Born Donald Luther Lee in Little Rock, Arkansas, on February 23, 1942, Haki Madhubuti is a poet, essayist, and editor. He attended the University of Illinois and received an MFA from the University of Iowa.
Madhubuti is the author of more than twenty books, including Heart Love: Wedding & Love Poems (Third World Press, 1998); Groundwork: New and Selected Poems (Third World Press, 1996); Killing Memory, Seeking Ancestors (Lotus Press, 1987); Earthquakes and Sunrise Missions: Poetry and Essays of Black Renewal, 1973–1983 (Third World Press, 1984); Book of Life (Broadside Press, 1973); and Directionscore: Selected and New Poems (Broadside Press, 1971). His prose works include Claiming Earth: Race, Rage, Rape, Redemption (Third World Press, 1994); Black Men: Obsolete, Single, Dangerous? : Afrikan American Families in Transition : Essays in Discovery, Solution, and Hope (Third World Press, 1990); Enemies: The Clash of Races (Third World Press, 1978); and Dynamite Voices I: Black Poets of the 1960’s (Broadside Press, 1971). He is, with Maulana Karenga, the coeditor of Million Man March/Day of Absence: A Commemorative Anthology (Third World Press, 1996).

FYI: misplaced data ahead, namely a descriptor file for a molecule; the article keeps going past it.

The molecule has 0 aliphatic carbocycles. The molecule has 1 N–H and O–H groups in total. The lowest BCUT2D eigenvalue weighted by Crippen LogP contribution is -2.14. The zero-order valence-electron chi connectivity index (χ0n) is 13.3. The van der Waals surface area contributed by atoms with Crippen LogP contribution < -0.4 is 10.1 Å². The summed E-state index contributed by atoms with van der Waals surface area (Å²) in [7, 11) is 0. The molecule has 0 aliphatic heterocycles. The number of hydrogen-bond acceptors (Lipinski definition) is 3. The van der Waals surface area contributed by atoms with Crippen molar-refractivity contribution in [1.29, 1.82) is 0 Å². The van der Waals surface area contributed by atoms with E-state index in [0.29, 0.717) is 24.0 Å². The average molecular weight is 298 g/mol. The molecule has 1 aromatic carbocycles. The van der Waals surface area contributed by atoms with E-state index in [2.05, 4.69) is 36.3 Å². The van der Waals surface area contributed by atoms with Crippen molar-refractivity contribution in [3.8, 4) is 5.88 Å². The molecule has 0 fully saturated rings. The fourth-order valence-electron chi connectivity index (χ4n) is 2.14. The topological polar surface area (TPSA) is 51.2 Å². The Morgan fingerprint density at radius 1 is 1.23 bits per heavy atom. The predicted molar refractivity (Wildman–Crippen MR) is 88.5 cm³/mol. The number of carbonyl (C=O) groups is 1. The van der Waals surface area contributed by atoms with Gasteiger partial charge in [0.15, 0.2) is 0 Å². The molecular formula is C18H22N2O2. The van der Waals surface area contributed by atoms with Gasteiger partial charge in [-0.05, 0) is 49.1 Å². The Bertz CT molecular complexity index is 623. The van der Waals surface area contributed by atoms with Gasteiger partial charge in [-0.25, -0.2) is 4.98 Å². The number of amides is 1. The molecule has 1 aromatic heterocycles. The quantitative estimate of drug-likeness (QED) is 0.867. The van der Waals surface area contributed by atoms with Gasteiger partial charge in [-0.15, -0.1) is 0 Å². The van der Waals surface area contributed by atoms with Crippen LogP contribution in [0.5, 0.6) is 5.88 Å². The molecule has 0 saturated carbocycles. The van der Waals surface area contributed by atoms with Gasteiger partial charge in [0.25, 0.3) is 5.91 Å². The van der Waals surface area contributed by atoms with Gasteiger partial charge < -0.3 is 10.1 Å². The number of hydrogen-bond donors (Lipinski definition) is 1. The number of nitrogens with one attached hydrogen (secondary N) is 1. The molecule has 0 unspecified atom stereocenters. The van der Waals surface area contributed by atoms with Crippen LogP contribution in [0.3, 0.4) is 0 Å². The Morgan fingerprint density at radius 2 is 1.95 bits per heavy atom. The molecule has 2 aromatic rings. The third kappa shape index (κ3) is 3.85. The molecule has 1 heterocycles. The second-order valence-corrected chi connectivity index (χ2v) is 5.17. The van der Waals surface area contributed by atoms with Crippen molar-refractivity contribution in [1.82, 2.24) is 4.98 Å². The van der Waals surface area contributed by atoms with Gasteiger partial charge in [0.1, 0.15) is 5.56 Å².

The founder and editor of Third World Press and Black Books Bulletin, Madhubuti directs the Institute of Positive Education. Among his honors and awards are an American Book Award (1991) and fellowships from the National Endowment for the Arts and the National Endowment for the Humanities. He formerly worked as a professor of English and director of the Gwendolyn Brooks Center at Chicago State University.